New Zealand’s fifth Covid-19 wave has triggered a bump in people getting booster shots, as infections hover at elevated rates weeks ahead of Christmas.
Deputy-director of Public Health Dr Harriette Carr said there’d been a “significant” increase in adult vaccinations since early November, with nearly 31,000 vaccinations given in the last reported week – six times the average number being administered over previous months.
The latest wastewater surveillance indicated infection levels in our communities were still running at their highest since January, with data from last week showing a national average of just over six million copies of the virus detected per person, per day.
That was six times the volume recorded at the end of winter and even higher than what was observed at the peak of the last wave in April.
The regional picture was sometimes varied, with Auckland’s wastewater data showing a slight dip since mid-November, but rates creeping up in regions including Canterbury and Northland.
“But most of them are showing elevated levels, and that’s what the national rate is reflecting,” said Dr Joanne Hewitt, head of ESR’s Environmental Virology Laboratory.
The weeks-long stretch of elevated rates contrasted with last year’s waves, she said, which came with clear and sharp peaks.
The most recent wastewater data also suggested Omicron off-shoot EG.5, or “Eris”, and its close relatives were causing the most infection in New Zealand – although not to the extent that single new variants drove waves last year.
Covid-19 waves were still being driven by exposure to new variants and waning population immunity, Carr said, and weren’t yet following seasonal patterns seen with other respiratory infections.
Covid-19 modeller Professor Michael Plank said there were indications from the last two weeks that case numbers in many regions could be starting to fall – but Christmas party season could bring its own bump.
“It’s possible that the pre-Christmas period, when it’s quite busy with lots of social events happening, could push things up a little bit temporarily – but once school holidays kick in, I’d expect those numbers to start to come down.”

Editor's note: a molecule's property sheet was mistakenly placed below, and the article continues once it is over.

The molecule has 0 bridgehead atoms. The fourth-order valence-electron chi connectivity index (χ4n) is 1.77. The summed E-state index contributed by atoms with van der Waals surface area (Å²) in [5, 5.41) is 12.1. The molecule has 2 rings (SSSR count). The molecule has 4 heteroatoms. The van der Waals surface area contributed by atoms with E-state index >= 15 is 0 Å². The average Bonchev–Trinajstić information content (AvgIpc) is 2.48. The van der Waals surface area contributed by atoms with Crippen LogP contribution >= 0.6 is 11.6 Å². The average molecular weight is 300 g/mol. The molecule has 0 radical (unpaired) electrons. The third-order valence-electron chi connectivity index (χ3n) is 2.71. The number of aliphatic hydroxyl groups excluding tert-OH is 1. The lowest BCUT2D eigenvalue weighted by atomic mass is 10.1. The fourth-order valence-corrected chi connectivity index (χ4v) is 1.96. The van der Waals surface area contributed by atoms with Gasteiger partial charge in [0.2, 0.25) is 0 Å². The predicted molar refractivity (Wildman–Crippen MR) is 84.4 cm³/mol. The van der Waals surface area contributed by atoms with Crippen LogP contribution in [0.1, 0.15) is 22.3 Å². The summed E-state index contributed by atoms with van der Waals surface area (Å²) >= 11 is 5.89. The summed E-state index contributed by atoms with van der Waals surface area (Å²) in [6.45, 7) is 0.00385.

Otago University epidemiologist Professor Michael Baker encouraged people to take measures to avoid infection at festive social events.
“At this time of year, there’ll always be more socialising and people want to get together – but that’s why we need to be more conscious of taking basic precautions,” he said.
“Anecdotally, there seems to be a lot of the virus out there: I know of people who’ve gone off to 21st birthday parties and half of them have come away with Covid.”
Baker pointed to the toll the virus continued to take, with reinfection posing the risk of Long Covid, and hospitalisations running at their highest numbers – 349 as at Sunday - since January.
Carr said those currently at most risk were older people, particularly those aged over 70 years, who were “highly represented” in hospitalisations and deaths.
“Our advice is that if you are unwell, stay away from people at higher risk of getting very sick, such as babies, older people, immunocompromised and disabled people.”
Boosters remained freely available to everyone aged over 30, along with those aged 16 and over who were pregnant, and those aged 12 to 29 who were at higher risk of severe illness.
“Covid-19 is still in our communities and is a significant risk – so please protect yourself, your whānau, and your community by getting immunised.”
Jamie Morton is a specialist in science and environmental reporting. He joined the Herald in 2011 and writes about everything from conservation and climate change to natural hazards and new technology.